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The horror genre itself is no stranger to the television medium. Indeed, TV horror has had a long history going as far back as the 1950s with early hits such as “Alfred Hitchcock Presents” and “The Twilight Zone.” Both shows were pioneers in leading horror from the silver screen to the small screen. This trend continued, with varying degrees of success, through the decades until the 90s which introduced more modern classics such as “Twin Peaks” and “The X-Files” and helped to breathe new life into the horror genre of TV. Now we have modern hits such as “Penny Dreadful,” “The Walking Dead” and “American Horror Story.”
However, one crucially important thing about horror is to build tension and rarely give the audience a second to feel relaxed, which makes the horror more palpable. Only two recent shows I have seen have done this. The first one is “Penny Dreadful,” and the other is “The Terror.”
Produced by AMC back in 2018, “The Terror” is a historical-fiction, horror anthology series, where each season features a new setting with a new cast. The first season of “The Terror,” based on the book of the same name by author Dan Simmons, is set in the year 1845 and follows the real-life Franklin Expedition. The Expedition set out from England with the important mission of finding the Northwest-Passage, a sea route that could allow ships to travel from the Atlantic, through the icy waters of Northern Canada, to reach China and India. After they left England though, none of the men of the expedition were ever seen alive again.
The first season of “The Terror” does a splendid job in terms of acting, writing, set design and cinematography, but most importantly, making the events of the plot as unnerving and frightening as possible.
The current season of “The Terror” blends both dramas and scares nicely, and while I cannot say as to whether or not the show will stay like that for the rest of the season, the important thing to remember is that the show works as a horror show very well. I give ‘The Terror’ four stars out of five!
This is made evident from the first few episodes which set the unnerving tone, as the ships of the expedition soon become lodged in the ice after a shortsighted decision by Sir John Franklin, played by “Game of Thrones” actor Ciarán Hinds. The crew is quickly confronted by varying threats, such as the fact that their canned food they brought with them were contaminated with botulism, and that one of the crew may be a murderous killer. But the threats do not end there. There is also the threat of the supernatural, as some kind of vicious creature is stalking the men and killing them one by one in horrifying manners.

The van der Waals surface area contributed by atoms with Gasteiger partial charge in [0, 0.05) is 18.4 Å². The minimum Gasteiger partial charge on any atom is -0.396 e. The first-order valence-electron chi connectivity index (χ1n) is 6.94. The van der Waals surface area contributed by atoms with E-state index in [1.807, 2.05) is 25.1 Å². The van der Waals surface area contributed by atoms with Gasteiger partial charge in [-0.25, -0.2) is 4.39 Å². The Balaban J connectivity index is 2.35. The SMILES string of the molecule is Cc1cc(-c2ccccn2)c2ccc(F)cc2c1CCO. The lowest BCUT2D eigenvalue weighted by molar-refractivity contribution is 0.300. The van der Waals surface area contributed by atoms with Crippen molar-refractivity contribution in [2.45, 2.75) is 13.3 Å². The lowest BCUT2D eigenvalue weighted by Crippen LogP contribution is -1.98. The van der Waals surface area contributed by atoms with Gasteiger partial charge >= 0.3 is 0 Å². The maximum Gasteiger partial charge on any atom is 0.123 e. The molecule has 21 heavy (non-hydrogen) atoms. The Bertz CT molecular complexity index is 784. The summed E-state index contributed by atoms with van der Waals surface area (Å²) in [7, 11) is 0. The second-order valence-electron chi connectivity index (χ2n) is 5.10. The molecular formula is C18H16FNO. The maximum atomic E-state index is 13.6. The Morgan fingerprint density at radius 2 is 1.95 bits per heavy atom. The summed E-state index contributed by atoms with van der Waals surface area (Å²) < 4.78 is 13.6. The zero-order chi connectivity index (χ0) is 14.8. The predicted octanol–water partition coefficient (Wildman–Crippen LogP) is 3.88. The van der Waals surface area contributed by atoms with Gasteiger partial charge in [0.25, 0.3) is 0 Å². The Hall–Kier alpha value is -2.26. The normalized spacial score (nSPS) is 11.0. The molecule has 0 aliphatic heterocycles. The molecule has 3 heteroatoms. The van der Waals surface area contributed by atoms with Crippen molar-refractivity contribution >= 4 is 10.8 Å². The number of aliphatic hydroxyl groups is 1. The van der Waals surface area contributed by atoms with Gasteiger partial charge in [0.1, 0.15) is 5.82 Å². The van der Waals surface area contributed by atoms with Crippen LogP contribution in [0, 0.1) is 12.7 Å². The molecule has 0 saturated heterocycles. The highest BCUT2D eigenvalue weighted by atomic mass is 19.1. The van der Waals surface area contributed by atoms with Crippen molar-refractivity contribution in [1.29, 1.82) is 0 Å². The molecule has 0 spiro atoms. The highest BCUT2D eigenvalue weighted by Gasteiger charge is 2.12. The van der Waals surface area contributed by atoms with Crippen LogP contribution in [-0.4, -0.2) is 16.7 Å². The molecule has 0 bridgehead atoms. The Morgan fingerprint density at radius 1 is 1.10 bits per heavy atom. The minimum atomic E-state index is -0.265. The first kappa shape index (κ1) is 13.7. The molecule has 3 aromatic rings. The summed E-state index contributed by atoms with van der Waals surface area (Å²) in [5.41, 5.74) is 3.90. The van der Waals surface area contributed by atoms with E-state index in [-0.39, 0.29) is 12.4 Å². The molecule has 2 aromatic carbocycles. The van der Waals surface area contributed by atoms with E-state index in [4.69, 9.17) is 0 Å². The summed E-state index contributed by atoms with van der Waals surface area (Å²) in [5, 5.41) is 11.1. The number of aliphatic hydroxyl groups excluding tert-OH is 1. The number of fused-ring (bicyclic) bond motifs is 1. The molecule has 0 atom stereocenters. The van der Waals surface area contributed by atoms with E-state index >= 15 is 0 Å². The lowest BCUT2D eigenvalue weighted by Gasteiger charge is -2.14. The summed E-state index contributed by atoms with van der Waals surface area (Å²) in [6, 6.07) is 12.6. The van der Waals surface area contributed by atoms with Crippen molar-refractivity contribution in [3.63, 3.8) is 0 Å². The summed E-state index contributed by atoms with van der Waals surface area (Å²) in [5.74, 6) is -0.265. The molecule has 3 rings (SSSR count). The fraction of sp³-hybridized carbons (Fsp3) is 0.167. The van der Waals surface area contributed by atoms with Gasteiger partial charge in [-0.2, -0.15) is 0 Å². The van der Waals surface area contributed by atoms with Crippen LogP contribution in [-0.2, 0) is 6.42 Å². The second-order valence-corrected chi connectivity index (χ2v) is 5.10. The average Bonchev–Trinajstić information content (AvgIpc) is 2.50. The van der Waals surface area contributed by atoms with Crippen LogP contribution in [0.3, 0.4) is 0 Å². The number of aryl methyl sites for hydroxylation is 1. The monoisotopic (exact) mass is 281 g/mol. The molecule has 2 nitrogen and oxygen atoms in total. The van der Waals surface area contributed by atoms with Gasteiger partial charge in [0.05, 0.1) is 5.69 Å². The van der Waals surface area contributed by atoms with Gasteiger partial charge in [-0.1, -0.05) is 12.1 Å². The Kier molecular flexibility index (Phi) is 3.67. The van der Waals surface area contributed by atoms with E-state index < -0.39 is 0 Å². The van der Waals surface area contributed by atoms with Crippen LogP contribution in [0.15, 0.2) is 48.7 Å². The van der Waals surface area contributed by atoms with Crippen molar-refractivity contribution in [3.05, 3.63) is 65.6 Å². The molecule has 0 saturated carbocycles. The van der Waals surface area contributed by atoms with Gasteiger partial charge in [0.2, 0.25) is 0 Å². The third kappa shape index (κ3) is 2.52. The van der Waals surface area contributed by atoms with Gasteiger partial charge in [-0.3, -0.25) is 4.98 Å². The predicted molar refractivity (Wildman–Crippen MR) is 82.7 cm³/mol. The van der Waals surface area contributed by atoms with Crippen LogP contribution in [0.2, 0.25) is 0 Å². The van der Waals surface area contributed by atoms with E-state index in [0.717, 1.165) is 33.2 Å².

Each episode of “The Terror” has excellent pacing, which is essential to the “art” of good quality horror. It usually starts by building up tension in the beginning, with only a small reprieve sprinkled in but rarely is it humorous. Then just as the tension starts to dip, a sudden explosion of violence shocks the viewer. This continues with each episode as the crew of the expedition starts to dwindle, and each of them begin to despair over whether they will survive the nightmarish situation they are in. This makes the entire first season exquisite not just as a horror show, but also as a tragedy, as we know that none of the crew lived. This kind of structure is what sets “The Terror” squarely above other shows like “American Horror Story,” as comic relief can often kill any kind of tension in a horror setting, making the horror aspect corny and sophomoric.
The currently airing the second season of “The Terror.” “The Terror: Infamy” is set almost 100 years after the events of season one, at the outbreak of WWII and America’s entry into the war against Japan. The characters this time around are Chester, a young Japanese-American man, and his small Japanese-American community which is detained by the United States government as part of the real-life Executive Order 9066. The scares start before then, however, as right from the first episode, the horror is now shown to be supernatural in origin, as a malevolent spirit, known in Japanese lore as a Yurei, has now latched onto Chester and his family. As Chester and his family arrive at their prison camp, he quickly realizes the evil spirit has followed him there, and now is terrified for the safety of his girlfriend and family as the spirit is shown to be capable of killing and even possessing its victims.
The next question that must be raised though is whether “The Terror: Infamy” is as good as the first season. To this question, I can assure any potential viewer that Infamy is absolutely worth your time and attention, even though I feel as though it may not be as terrifying as the first season. The current season of “The Terror” blends both dramas and scares nicely, and while I cannot say as to whether or not the show will stay like that for the rest of the season, the important thing to remember is that the show works as a horror show very well. I give “The Terror” four stars out of five!
Kelly Baker is a fourth-year student majoring in English with minors in journalism and film criticism. KB819687@wcupa.edu